LANGDON, Mo. (DTN) -- "We literally have not stopped for one day except for that little rain last week. Our weather has continued on in an unbelievable fashion. Harvesting is just rocketing on."
That's the way DTN View From the Cab farmer Lane Robinson described last week's harvest progress at his place outside Cromwell, Indiana.
Lane and his partner, Eric Strater, had finished harvesting their genetically engineered soybeans as of late Sunday. Next up are the conventional soybeans for livestock feed. "The elevator won't be ready to accept non-GMO soybeans until the middle of the week," he said. How do they use raw soybeans? "Actually it's a feed mill. They have their own roaster."
Once soybeans are out, it'll be on to corn. After weeks of waiting, a natural gas line to replace higher-priced propane has been connected to Lane's grain dryer.
Lane estimates harvest progress in his county at about 50% done. "I think there are some smaller farms that are close to being done," he said.
After a cold, wet spring and planting delays, yields remain a pleasant surprise -- though not everyone was spared. "There have been no yield changes since last week. You really can't complain, especially after what they went through down south (central Indiana)," Lane told DTN late Sunday. That seems to be borne out by one of Lane's marketing advisers, who reduced state yields below earlier estimates. "Some of the better counties must have started first. Later reports have just gone down, down, down."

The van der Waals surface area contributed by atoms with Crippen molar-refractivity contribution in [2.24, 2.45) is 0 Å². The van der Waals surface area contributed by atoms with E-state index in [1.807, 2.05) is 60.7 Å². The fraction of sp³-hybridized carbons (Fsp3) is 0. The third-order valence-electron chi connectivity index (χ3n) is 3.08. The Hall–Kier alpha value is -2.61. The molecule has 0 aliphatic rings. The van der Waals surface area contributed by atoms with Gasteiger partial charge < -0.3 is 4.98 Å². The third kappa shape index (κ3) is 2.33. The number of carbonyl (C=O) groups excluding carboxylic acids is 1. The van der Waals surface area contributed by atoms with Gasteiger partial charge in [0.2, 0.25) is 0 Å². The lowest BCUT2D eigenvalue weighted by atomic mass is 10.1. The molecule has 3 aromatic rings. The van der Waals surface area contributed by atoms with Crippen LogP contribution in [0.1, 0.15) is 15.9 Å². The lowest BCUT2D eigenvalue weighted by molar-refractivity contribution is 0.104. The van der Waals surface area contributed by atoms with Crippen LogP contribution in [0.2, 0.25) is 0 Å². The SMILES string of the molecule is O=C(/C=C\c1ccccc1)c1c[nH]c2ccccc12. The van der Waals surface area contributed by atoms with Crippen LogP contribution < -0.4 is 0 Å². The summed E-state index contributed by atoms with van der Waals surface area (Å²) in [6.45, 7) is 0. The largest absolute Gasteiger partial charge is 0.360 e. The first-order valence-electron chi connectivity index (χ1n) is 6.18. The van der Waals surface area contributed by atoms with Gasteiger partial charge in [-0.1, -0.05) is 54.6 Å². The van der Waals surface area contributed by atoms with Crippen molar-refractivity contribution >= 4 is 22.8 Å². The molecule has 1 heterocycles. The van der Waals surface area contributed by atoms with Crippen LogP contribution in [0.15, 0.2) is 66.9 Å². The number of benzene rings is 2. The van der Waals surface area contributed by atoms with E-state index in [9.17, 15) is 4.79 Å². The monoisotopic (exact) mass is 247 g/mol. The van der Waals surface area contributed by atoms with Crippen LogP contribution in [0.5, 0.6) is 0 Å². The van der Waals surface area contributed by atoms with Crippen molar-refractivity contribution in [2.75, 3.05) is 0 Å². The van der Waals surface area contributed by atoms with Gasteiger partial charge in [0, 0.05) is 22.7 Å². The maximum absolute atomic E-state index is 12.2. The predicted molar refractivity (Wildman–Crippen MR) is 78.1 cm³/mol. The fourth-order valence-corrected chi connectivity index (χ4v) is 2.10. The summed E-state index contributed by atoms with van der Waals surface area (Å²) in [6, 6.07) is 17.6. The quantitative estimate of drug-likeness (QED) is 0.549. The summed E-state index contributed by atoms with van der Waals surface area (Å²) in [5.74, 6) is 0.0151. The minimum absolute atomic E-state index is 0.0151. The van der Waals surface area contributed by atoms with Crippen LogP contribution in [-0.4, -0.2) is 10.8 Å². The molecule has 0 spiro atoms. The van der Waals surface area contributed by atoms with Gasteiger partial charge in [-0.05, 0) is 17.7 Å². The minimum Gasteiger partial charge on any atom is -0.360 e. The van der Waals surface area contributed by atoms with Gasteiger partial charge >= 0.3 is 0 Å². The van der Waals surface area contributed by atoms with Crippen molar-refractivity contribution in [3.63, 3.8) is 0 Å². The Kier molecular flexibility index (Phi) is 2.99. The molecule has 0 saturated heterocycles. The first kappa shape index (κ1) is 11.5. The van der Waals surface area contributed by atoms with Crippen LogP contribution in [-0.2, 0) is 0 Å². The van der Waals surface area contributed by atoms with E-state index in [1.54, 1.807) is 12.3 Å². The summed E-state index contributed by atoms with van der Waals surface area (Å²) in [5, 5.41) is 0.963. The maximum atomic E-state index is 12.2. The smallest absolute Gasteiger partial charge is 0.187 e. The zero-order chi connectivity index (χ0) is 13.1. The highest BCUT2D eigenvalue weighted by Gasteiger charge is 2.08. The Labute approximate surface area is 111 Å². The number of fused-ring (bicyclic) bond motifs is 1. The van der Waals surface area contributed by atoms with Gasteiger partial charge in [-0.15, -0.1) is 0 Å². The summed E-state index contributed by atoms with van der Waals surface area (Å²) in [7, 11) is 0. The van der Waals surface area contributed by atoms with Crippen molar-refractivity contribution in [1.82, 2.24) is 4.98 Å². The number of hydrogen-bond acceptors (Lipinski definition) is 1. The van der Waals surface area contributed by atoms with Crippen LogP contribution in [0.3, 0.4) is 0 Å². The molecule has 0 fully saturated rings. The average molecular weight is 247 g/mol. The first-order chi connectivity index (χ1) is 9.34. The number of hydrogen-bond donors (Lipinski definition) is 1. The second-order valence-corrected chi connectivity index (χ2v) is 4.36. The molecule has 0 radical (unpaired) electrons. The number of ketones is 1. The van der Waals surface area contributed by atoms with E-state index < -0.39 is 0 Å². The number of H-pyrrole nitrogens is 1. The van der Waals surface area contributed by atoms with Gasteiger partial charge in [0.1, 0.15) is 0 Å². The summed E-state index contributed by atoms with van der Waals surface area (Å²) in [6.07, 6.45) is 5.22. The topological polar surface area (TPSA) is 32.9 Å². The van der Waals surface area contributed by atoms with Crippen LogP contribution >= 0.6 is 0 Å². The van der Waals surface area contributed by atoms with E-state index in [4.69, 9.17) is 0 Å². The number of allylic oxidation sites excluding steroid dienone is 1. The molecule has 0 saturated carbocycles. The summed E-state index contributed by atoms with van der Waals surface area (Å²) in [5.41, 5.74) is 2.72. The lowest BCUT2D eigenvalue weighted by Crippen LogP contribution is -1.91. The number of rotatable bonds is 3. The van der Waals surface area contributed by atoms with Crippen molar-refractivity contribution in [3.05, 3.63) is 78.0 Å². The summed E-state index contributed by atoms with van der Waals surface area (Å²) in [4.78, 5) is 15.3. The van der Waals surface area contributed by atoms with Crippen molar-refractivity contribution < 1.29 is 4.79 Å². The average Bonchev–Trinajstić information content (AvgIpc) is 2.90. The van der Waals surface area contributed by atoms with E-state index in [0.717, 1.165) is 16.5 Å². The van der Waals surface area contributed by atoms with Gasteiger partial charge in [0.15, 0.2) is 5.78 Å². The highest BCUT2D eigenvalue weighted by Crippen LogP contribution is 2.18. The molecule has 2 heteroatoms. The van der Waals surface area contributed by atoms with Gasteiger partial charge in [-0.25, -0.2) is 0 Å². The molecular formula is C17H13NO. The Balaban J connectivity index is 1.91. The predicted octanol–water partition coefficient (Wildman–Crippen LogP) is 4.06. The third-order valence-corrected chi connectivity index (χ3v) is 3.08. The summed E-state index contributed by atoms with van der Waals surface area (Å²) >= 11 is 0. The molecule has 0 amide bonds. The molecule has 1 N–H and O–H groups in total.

Though there's been no local shortage of storage to date, some farmers are planning ahead. "I know one partnership of about 4,000 acres was going to start hauling into town to tie up storage and then go back to on-farm storage because yields are so good," Lane explained.
When harvest moves quickly, it tends to bring other things along. According to Lane, it's earlier than normal, but hog and dairy producers have begun spreading manure on fields of soybean and silage stubble. "Harvest started early, so they just kept on rolling and they should be finished early too," Lane said.
"I thought the article on DTN ('OSHA Policy Changes Loom for Fertilizer Retailers' by DTN Staff Reporter Russ Quinn) about anhydrous ammonia was interesting, even though we don't use it here. Our soil won't support use of NH3 because it's too sandy. It's certainly going to consolidate the players. Mom-and-pop operations won't be able to comply with regulations," Lane said.
Meanwhile, DTN View From the Cab farmer Leon Kriesel "got just a little bit of rain" spread over two days last week. "It almost wasn't rain, but it was," he said.
Wheat emergence has been slow in the area around Leon's farm near Gurley in the Nebraska Panhandle. That's because dry conditions at planting time offered little to help newly seeded fields germinate. But light drizzle last week and heavier rain the week before has changed things for the better. "Wheat is coming up. Some is about an inch tall. Some is just breaking through. Some fields you can see the rows," he said.